SCIENCE

New Evidence Discovered That Saturn’s Moon Could Support Life



Saturn’s ocean-covered moon Enceladus constantly spews water into space through fractures in its icy crust. The spacecraft Cassini determined the composition of these jets in the mid-2000s and found molecules that included carbon dioxide and ammonia, both crucial for life on Earth. And now, in a study published on Thursday in Nature Astronomy, scientists have reanalyzed the Cassini samples and revealed Enceladus’s great chemical diversity—making this small icy moon the top candidate for finding alien life in our own solar system.

The study’s lead author, Harvard University biophysicist Jonah Peter, was intrigued by previous findings that Enceladus was likely rich in organic compounds, most of which had not been identified. To figure out the moon’s true chemical makeup, Peter and his colleagues at NASA’s Jet Propulsion Laboratory reexamined data collected in 2011 and 2012 by the agency’s Cassini-Huygens mission, which flew a spacecraft through Enceladus’s spectacular water plumes multiple times. Cassini’s samples, analyzed by the spacecraft’s onboard mass spectrometer (an instrument that identifies compounds by their molecular weight), had initially revealed five types of molecules in the jets: water, carbon dioxide, methane, ammonia and molecular hydrogen.

For the new analysis, Peter and his colleagues took Cassini’s data even further: they used a statistical analysis technique to compare the jet samples’ molecular signatures with those of billions of potential combinations of known compounds. This allowed them to determine the plume’s most likely components.

“Searching for compounds in the plume is a bit like putting the pieces of a puzzle back together,” Peter says. “We look for the right combination of molecules that reproduce the observed data.”

The team concluded that the icy jets included the five already identified molecules—but also some bigger, heavier compounds, including hydrocarbons such as hydrogen cyanide and ethane, as well as traces of partially oxidized compounds such as methanol.

The new results relied on a “smart and robust” statistical method to reveal these larger molecules, says Michel Blanc, a planetary scientist at the Research Institute in Astrophysics and Planetology in Toulouse, France, who worked on the Cassini mission. These compounds didn’t show up in the initial Cassini analysis because the onboard instruments weren’t equipped to identify them, he says. “Nobody in the Cassini-Huygens team had imagined that the small moons of Saturn could be chemically active and generate heavy molecules: that was, without doubt, the greatest surprise and likely the most important discovery of Cassini,” Blanc adds.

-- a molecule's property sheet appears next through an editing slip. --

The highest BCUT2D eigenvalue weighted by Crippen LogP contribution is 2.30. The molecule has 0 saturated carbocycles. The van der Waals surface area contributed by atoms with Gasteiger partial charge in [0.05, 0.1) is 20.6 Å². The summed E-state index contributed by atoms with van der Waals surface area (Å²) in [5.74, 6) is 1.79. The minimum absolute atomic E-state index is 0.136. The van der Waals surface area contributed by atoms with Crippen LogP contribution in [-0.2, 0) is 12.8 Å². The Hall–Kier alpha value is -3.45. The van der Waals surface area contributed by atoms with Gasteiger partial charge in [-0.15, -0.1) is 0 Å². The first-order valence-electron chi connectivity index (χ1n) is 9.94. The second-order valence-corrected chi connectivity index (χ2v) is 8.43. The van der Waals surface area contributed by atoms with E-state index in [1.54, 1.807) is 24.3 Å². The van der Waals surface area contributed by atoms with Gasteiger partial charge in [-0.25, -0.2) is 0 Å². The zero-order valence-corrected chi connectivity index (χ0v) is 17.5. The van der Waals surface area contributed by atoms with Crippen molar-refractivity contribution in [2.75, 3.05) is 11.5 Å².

Together with previously detected components such as water and ammonia, these newly discovered molecules could serve as building blocks and fuel for microbes, and they could potentially support an independent origin of life. Since the discovery of Enceladus’s oceans, this moon has been a “prime target” in the search for the fundamental building blocks of life, Peter says.

Peter was especially excited to detect the presence of hydrogen cyanide, or HCN, because it is “one of the most important and versatile building blocks of life,” he says. When combined with other molecules, HCN can help form nucleobases and amino acids, the precursors to more complex biochemistry such as proteins and RNA. Lab simulations have shown that these transformations are possible in environments that are similar to Enceladus’s ice shell, Peter notes. “Many molecules important for the origin of life could have formed at Enceladus and could still be forming at Enceladus today,” he says.

The plumes’ diverse chemical composition points to high potential for oxidation-reduction, or “redox,” reactions, which are often regarded as a key element in the synthesis of the building blocks of life—and in the biochemical processes that allow living organisms to breathe oxygen and photosynthesize.

The Cassini samples have now revealed the presence of both oxidized and reduced compounds in Enceladus’s plumes. This is a “very exciting” result, says Kate Craft, a planetary scientist at the Johns Hopkins University Applied Physics Laboratory, who was not involved in the new study. These molecules could mix together, potentially through hydrothermal activity on the moon’s seafloor, and could theoretically create “a habitable environment where life can be supported or might originate,” Craft adds.

Scientists have no evidence to indicate such a process has actually occurred. In fact, it’s not clear if or where these oxidized and reduced compounds might be meeting. And Craft points out that researchers still don’t know exactly how the erupting water makes its way through the moon’s ice shell.

Still, the findings may inform ongoing and planned missions to ocean worlds that are similar to Enceladus—including Jupiter’s watery moon Europa, which likely has many of the same properties, Craft says. These questions will be further explored by the European Space Agency’s Jupiter Icy Moons Explorer (Juice) spacecraft, which is currently on its way to the Jupiter system.

The new findings also build a strong case for revisiting Enceladus in future space missions, Blanc says. Now that researchers know of the moon’s stunning molecular diversity, they could use a mass spectrometer that is capable of studying bigger molecules to examine its complex chemical environment—and perhaps reveal the true habitability of this explosive moon.



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